**for dataset****1:**- the most useful attributes are
`number_of_hops`, the minimum of`num_of_paths_hops`, as well as attributes derived by aggregating`hop_lengths`and`hop_losses`, whereas`transponder_modulation`and`transponder_bitrate`have little or no predictive utility, **for dataset****2:**`transponder_modulation`and`transponder_bitrate`are the most useful attributes by far.

#### 4.4. Discussion

## 5. Conclusions

## Author Contributions

## Funding

## Data Availability Statement

## Conflicts of Interest

## Abbreviations

ML | Machine Learning |

DWDM | Dense Wavelength Division Multiplexing |

QoT | Quality of Transmission |

SDN | Software Defined Networking |

IoT | Internet of Things |

5G | 5G Network Technology |

KDN | Knowledge-based Network |

Gbps | Giga bit per second |

Tbps | Tera bit per second |

ROC | Receiver Operating Characteristic |

AUC | Area Under the ROC Curve |

PR | Precision-recall |

SVM | Support Vector Machines |

QPSK | Quadrature Phase Shift Keying |

QAM | Quadrature amplitude modulation. |

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Dataset 1 | |

Optical Channel Type | #Channel |

“good” non-coherent optical channels | 1046 |

“good” coherent optical channels | 87 |

“bad” non-coherent optical channels | 13 |

“bad” coherent optical channels | 2 |

Dataset 2 | |

Optical Channel Type | #Channel |

“good” coherent optical channels | 103 |

“bad” coherent optical channels | 3 |

Dataset 1 | ||

Algorithm | Attribute Subset | Parameter Settings |

Logistic regression | subset 0 | — |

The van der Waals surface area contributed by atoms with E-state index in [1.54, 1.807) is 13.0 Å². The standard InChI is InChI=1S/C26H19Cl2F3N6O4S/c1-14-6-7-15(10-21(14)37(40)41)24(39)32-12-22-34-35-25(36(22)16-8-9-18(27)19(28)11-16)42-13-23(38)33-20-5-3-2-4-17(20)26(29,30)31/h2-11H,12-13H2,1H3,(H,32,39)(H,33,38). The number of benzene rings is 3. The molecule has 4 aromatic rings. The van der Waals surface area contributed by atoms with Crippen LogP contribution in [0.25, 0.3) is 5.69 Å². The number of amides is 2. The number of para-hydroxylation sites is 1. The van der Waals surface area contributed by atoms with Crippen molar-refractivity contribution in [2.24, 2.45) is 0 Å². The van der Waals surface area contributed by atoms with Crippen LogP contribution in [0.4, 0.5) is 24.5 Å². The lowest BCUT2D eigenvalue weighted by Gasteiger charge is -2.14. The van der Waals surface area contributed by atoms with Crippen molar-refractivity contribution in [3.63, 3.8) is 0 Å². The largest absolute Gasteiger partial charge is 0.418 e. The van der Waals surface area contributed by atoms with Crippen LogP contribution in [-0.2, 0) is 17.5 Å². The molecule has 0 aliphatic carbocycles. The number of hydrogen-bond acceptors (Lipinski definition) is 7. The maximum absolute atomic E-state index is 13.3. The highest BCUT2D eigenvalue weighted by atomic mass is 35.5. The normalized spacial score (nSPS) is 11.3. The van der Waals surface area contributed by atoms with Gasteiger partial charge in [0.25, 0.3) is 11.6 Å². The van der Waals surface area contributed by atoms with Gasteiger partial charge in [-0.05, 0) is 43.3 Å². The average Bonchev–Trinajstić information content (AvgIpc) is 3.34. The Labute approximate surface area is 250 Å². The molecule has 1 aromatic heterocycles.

Decision trees | subset 0 | minsplit=10, cp=0.001, maxdepth=2 |

SVM | subset 2 | cost=10, gamma=0.15, class.weights=5 |

Random forest | subset 4 | num.trees=500, mtry=10, case.weights=2 |

xgboost | subset 2 | nrounds=5, weight=5 |

Dataset 2 | ||

Algorithm | Attribute subset | Parameter settings |

Logistic regression | subset 0 | — |

Decision trees | subset 0 | minsplit=15, cp=0.0002, maxdepth=4 |

SVM | subset 0 | cost=5, gamma=0.15, class.weights=20 |

Random forest | subset 1 | num.trees=1000, mtry=2, case.weights=20 |

xgboost | subset 0 | nrounds=15, weight=20 |

Dataset 1 | ||||

Algorithm | Default Parameters | Tuned Parameters | ||

AUC | PR AUC | AUC | PR AUC | |

Decision trees | $0.77$ | $0.05$ | $0.86$ | $0.06$ |

SVM | $0.74$ | $0.06$ | $0.87$ | $0.09$ |

Random forest | $0.90$ | $0.43$ | $0.89$ | $0.46$ |

xgboost | $0.88$ | $0.20$ | $0.88$ | $0.42$ |

Dataset 2 | ||||

Algorithm | Default Parameters | Tuned Parameters | ||

AUC | PR AUC | AUC | PR AUC | |

Decision trees | $0.94$ | $0.31$ | $0.98$ | $0.37$ |

SVM | $0.58$ | $0.09$ | $0.97$ | $0.39$ |

Random forest | $0.97$ | $0.29$ | $0.98$ | $0.42$ |

xgboost | $0.97$ | $0.30$ | $0.98$ | $0.46$ |

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**MDPI and ACS Style**

Kozdrowski, S.; Cichosz, P.; Paziewski, P.; Sujecki, S.
Machine Learning Algorithms for Prediction of the Quality of Transmission in Optical Networks. *Entropy* **2021**, *23*, 7.
https://doi.org/10.3390/e23010007

**AMA Style**

Kozdrowski S, Cichosz P, Paziewski P, Sujecki S.
Machine Learning Algorithms for Prediction of the Quality of Transmission in Optical Networks. *Entropy*. 2021; 23(1):7.
https://doi.org/10.3390/e23010007

**Chicago/Turabian Style**

Kozdrowski, Stanisław, Paweł Cichosz, Piotr Paziewski, and Sławomir Sujecki.
2021. "Machine Learning Algorithms for Prediction of the Quality of Transmission in Optical Networks" *Entropy* 23, no. 1: 7.
https://doi.org/10.3390/e23010007